Nurri Kala caught my wrist. A flash of remembrance illuminated her eyes. “Derro, I remember something. Zorimi has books in his cave. I did not see them for so long, I forgot them. But when I was younger, I remember being in a room where there were books – and a black book like my mother and father used to read from. I wanted to open it to look at the pictures, but Zorimi put it on a high shelf and forbade me to enter the room again.”
“Where is this room?” Morgo demanded excitedly.
“In the plateau of The Flame,” she said.
Morgo shook his head sadly. The plateau in Shamman was far away – hundreds of miles. We could never reach it without the Bakketes. And they were lost.
Morgo went into the jungle again soon to return with an armful of juicy leaves. He explained that he had recognized them – for the same leaves were in Kahli. They had healing properties. Squeezing the juice from them onto Nurri Kala and his wounds, he allayed the smarting pain cause by the Hoatzin’s claw wings.
I sensed that two was company and three a crowd. Willing to bide my time in speaking again for Nurri Kala’s love, I left the pair alone. My footsteps carried me toward the tunnel by which we entered this veritable Land of Canaan. Somehow, I felt secure. I could not imagine the red-tongued chameleons living in so heavenly a world. They belonged to the great white places where the heat was more tropical.
My eyes, seeking a path free of entangling jade vines, fell upon the pebbles beneath. These little stones winked at me and blazed as the light caressed them.
I scooped up a handful and held my breath.
The floor of the Land of Canaan was paved with diamonds.
I trod upon wealth that would ransom all the world’s wealth. My feet crushed diamonds that would buy my heart’s desire – with the possible exception of Nurri Kala. For her, I must fight and hurt my friend to whom I owed so much. Diamonds meant nothing to a girl who flowered to womanhood amid the savagery of the caverns. They could neither buy nor offer her anything.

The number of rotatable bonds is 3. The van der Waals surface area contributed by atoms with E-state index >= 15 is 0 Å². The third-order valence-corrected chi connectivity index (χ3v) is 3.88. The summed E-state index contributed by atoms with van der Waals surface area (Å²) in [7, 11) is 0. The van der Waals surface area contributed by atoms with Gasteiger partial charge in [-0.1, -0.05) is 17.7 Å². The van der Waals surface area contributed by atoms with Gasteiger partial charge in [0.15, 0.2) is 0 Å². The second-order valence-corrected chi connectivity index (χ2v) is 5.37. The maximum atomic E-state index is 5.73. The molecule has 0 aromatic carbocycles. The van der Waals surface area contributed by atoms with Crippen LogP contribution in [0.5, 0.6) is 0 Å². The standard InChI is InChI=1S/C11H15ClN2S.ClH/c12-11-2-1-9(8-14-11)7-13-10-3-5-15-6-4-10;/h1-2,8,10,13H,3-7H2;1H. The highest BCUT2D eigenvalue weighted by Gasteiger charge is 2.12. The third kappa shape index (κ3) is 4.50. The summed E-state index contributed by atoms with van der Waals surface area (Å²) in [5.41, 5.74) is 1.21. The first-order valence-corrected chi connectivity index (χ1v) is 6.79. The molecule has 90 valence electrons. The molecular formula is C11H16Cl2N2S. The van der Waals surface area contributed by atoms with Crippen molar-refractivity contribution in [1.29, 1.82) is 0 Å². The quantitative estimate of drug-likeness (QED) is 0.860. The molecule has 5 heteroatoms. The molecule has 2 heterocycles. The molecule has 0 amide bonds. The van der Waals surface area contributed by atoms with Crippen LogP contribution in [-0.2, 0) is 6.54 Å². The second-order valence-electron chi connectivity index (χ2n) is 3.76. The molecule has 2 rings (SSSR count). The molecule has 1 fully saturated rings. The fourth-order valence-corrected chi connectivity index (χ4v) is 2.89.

I suspected then that poor Jim Craig knew what he was talking about that night he was murdered by the dacoit in Darjeeling. She of the Three Heads – Zorimi’s Shining Stone – was the key to this cave of diamonds. And The Shaft – the source of light – was the mountain of diamond about which Craig had spoken in his cups!
No wonder we had been blinded when we suddenly darted out of the gloom of the other tunnel in the heart of Zaan. We had flown full into the light reflected by the wall of diamond.
But what source fed that great stone with light? Internal fires – or the sun of my world through a cleft in the skin of the Himalayas? I inclined to the latter view as I reasoned out this strange light phenomenon of the caves.
The peculiar properties of the great diamond mountain – which I meant to see one day – fed by the light of the sun itself, diffused its rays throughout all the caves. And the farther away a cave was, the poorer and weaker was its light. I remembered that inside the Door of Surrilana which we penetrated in the Junkers G-38, there was darkness. Next was the grayness of Shamman. In Kahli, nearer the source, the glow was yellow by day. The Land of the Cicernas had a bright white light and, in the Caves of Zaan, the light was truly diamond-bright.